It was Foldable® pandemonium in my classroom today as we finished setting up our math journals and created the field packet* which will be our science notebook for the next nine weeks. Today was the first time the kids got to utilize some of the organizers from the Notebook Foldables®  book. This is one of the books that I have less experience with, since it was only purchased last year. But, one of my goals has been to make my math journals more interactive so I'm planning on trying to use it with a lot more regularity.

Things went fairly well. We added a pocket in the front of the notebook to hold things and only one child glued down the entire pocket which was fairly quickly  noticed and corrected by her tablemates. We also added a 10 tab to our vocabulary section. I was worried they would balk at the space restraints for writing words - but they were actually really excited about it. I made sure to reiterate the, "glue before cutting," mantra and we added our first few words - digit, place, and value. As I said, things went well - with one slight snag...

One of my students didn't show up for the first two days of school. His mom had called in and said that he'd broken his arm, but would be back soon. That should've been a clue for me. There's always one or two kids bouncing around school with a technicolored cast. And I know when I broke my arm in high school, I still played in our varsity soccer games - with my cast wrapped in bubble wrap so that I couldn't hurt people. And even when he walked in the door on Monday with his left arm in a sling-type contraption that pinned his arm to his body with only a hand sticking out - I still held out hope. How many students are left handed - right? Well, in my class there's just one --- the one who can't move his left arm until September. D'oh!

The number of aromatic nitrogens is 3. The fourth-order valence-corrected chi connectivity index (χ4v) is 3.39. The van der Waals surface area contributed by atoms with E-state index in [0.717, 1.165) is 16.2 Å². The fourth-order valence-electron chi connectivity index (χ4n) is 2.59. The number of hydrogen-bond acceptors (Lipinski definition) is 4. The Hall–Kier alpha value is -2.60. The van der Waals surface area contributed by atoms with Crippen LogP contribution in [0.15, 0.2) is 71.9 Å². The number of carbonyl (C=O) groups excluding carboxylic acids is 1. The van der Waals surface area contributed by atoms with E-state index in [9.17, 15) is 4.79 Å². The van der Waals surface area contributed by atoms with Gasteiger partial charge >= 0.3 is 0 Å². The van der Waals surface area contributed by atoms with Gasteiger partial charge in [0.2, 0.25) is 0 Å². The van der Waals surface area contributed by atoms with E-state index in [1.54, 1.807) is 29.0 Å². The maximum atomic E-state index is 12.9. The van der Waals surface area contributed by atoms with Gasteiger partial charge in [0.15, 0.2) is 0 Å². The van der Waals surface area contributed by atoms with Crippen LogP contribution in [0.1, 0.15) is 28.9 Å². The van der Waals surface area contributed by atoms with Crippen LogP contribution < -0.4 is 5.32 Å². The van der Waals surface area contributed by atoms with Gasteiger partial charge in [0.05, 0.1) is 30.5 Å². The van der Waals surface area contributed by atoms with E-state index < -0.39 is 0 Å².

Foldables® work for almost any age or ability level, but I can say with some level of surety now that they do not work if you only have the use of one arm. Even if the child can manage some level of dexterity to do the cutting, they can't hold the paper in place. And (as we say in the South), bless his heart - he tries. But it's definitely a no go. So, in the meantime he's enjoying a good bit of computer time and i've seated him close to one of my Foldable® prodigies. But, it's definitely given me a new perspective. It'll be interesting to see what he's retained come September when all limbs are a go.

Top left -View of front cover of closed field packet
Top right - Open field packet with ten-tab vocabulary Foldable®
Bottom left - Back of field pocket with unit standards
*this is created using a 10x13 mailing envelope - It's my new favorite Foldable® and the kids ADORE it!*

1) Fold mailing envelope in half hamburger style.
2) Shave the edges of the three sides opposite the pocket i.e. cut just enough so they are not connected which will make book "pages."
3) Cut in approximately one inch on the crease on each side of the envelope and then place a rubber band around the middle - file sized ones work best.
4) To add papers to the middle make cut ins on each side as you did with the envelope - but less deep. Burrito the papers to slide them under the rubber band.